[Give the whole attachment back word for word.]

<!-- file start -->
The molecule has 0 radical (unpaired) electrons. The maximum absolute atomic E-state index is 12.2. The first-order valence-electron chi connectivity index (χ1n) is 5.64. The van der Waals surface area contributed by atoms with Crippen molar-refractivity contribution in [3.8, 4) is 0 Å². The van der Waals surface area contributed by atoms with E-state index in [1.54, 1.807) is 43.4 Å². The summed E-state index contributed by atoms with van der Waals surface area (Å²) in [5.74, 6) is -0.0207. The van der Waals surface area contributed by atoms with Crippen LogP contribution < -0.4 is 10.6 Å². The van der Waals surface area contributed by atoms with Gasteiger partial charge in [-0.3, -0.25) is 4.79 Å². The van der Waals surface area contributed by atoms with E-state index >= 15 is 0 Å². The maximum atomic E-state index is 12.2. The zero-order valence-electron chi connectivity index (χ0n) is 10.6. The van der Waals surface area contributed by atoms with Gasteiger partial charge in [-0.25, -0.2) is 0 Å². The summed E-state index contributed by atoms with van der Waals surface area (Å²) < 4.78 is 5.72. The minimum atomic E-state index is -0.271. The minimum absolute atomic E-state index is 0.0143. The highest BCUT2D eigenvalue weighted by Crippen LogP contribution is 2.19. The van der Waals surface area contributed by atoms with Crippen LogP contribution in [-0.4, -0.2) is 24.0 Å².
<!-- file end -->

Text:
The molecule has 0 radical (unpaired) electrons. The maximum absolute atomic E-state index is 12.2. The first-order valence-electron chi connectivity index (χ1n) is 5.64. The van der Waals surface area contributed by atoms with Crippen molar-refractivity contribution in [3.8, 4) is 0 Å². The van der Waals surface area contributed by atoms with E-state index in [1.54, 1.807) is 43.4 Å². The summed E-state index contributed by atoms with van der Waals surface area (Å²) in [5.74, 6) is -0.0207. The van der Waals surface area contributed by atoms with Crippen LogP contribution < -0.4 is 10.6 Å². The van der Waals surface area contributed by atoms with Gasteiger partial charge in [-0.3, -0.25) is 4.79 Å². The van der Waals surface area contributed by atoms with E-state index >= 15 is 0 Å². The maximum atomic E-state index is 12.2. The zero-order valence-electron chi connectivity index (χ0n) is 10.6. The van der Waals surface area contributed by atoms with Gasteiger partial charge in [-0.25, -0.2) is 0 Å². The summed E-state index contributed by atoms with van der Waals surface area (Å²) < 4.78 is 5.72. The minimum atomic E-state index is -0.271. The minimum absolute atomic E-state index is 0.0143. The highest BCUT2D eigenvalue weighted by Crippen LogP contribution is 2.19. The van der Waals surface area contributed by atoms with Crippen LogP contribution in [-0.4, -0.2) is 24.0 Å².